In anticipation of a verdict from the grand jury investigating the murder of Michael Brown by cop Darren Wilson, Missouri’s governor declared a state of emergency in Ferguson this past Monday. Even if we fooled ourselves into believing that Jay Nixon made this declaration to “protect civil rights and ensure public safety
,” a ‘state of emergency’ makes little sense as a preventative measure. What seems clear is that the state is acting preemptively to crush any sign of resistance because it is terrified
. And the more terrified it is, the harsher and more brutal are its attempts at repression.
Yet there is something appropriate about declaring a state of emergency before the verdict has been made, before any massive mobilizations have taken place. For indigenous communities and people of color, particularly Black and Brown communities, police violence, criminalization, and imprisonment are the norm. Those historically and structurally targeted by state violence are forced to live in a constant state of emergency, regardless of whether one is officially imposed by the state.
What is made apparent in this declaration is that the state knows it is incapable of delivering justice through its courts. A state of emergency is in place, regardless of what the grand jury decides (but we know that cops are rarely convicted); any verdict, guilty or not guilty, will never challenge the state’s continual murder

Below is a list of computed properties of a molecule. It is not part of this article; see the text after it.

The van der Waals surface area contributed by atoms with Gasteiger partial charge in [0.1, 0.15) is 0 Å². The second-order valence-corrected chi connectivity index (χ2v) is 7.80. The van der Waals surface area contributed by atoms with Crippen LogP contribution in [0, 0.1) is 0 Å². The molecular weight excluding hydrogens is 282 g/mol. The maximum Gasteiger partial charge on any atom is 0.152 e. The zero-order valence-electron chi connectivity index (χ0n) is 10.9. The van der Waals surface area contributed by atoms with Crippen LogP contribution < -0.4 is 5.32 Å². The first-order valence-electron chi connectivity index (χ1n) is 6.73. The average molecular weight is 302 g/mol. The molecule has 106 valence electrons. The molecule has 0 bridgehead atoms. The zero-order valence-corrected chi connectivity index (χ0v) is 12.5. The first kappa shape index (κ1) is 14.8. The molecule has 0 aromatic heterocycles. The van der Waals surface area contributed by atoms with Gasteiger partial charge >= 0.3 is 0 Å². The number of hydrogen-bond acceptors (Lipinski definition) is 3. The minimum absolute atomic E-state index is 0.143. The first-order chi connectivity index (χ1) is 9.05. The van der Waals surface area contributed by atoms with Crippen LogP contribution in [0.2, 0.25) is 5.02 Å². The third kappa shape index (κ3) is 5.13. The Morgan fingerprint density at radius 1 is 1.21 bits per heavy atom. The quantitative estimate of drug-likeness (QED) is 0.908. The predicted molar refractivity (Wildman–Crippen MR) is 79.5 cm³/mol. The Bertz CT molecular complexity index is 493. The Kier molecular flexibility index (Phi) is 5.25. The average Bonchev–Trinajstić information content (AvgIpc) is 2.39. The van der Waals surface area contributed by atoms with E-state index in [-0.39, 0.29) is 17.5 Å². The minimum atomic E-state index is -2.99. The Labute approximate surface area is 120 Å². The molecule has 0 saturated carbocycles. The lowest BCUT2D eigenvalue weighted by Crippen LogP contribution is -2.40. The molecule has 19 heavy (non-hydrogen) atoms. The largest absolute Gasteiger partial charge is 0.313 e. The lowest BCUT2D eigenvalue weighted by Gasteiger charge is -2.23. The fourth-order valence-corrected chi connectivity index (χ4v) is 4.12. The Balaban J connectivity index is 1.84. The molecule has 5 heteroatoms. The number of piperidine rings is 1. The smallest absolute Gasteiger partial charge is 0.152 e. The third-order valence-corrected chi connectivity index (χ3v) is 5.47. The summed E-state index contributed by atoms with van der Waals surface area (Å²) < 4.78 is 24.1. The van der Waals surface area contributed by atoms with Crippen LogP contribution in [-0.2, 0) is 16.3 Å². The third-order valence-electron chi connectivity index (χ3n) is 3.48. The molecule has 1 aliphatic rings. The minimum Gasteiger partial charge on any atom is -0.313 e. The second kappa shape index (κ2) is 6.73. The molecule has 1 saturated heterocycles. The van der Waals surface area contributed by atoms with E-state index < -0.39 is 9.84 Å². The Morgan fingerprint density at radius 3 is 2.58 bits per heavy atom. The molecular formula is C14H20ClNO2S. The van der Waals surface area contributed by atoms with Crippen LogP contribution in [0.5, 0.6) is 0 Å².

of Black and Brown people.
In Oakland, as in many cities planning to react to the verdict, police are standing by to respond with force to solidarity demonstrations. Mayor Quan has warned business owners to reinforce doors with steel plates, while advising residents to avoid downtown. Her missive sets up a de-facto state of emergency, and one reads desperation in her attempt to convince us of how much OPD has “significantly improved,” as if we should be relieved that the armed wing of the state is improving on a rubric appropriate for an elementary school progress report.The people should and will respond to the verdict in cities everywhere, whatever it may be. We don’t need the police to facilitate our anger – they are the very reason for that anger. And we don’t need the courts to pretend to be neutral arbiters of justice. Guilty or not guilty will not bring Michael Brown back, and will not prevent the next shooting of a Black or Brown person by police. This war-making by the state can only be confronted by collective resistance driven by our commitment to self-determination.
Media and Communications Director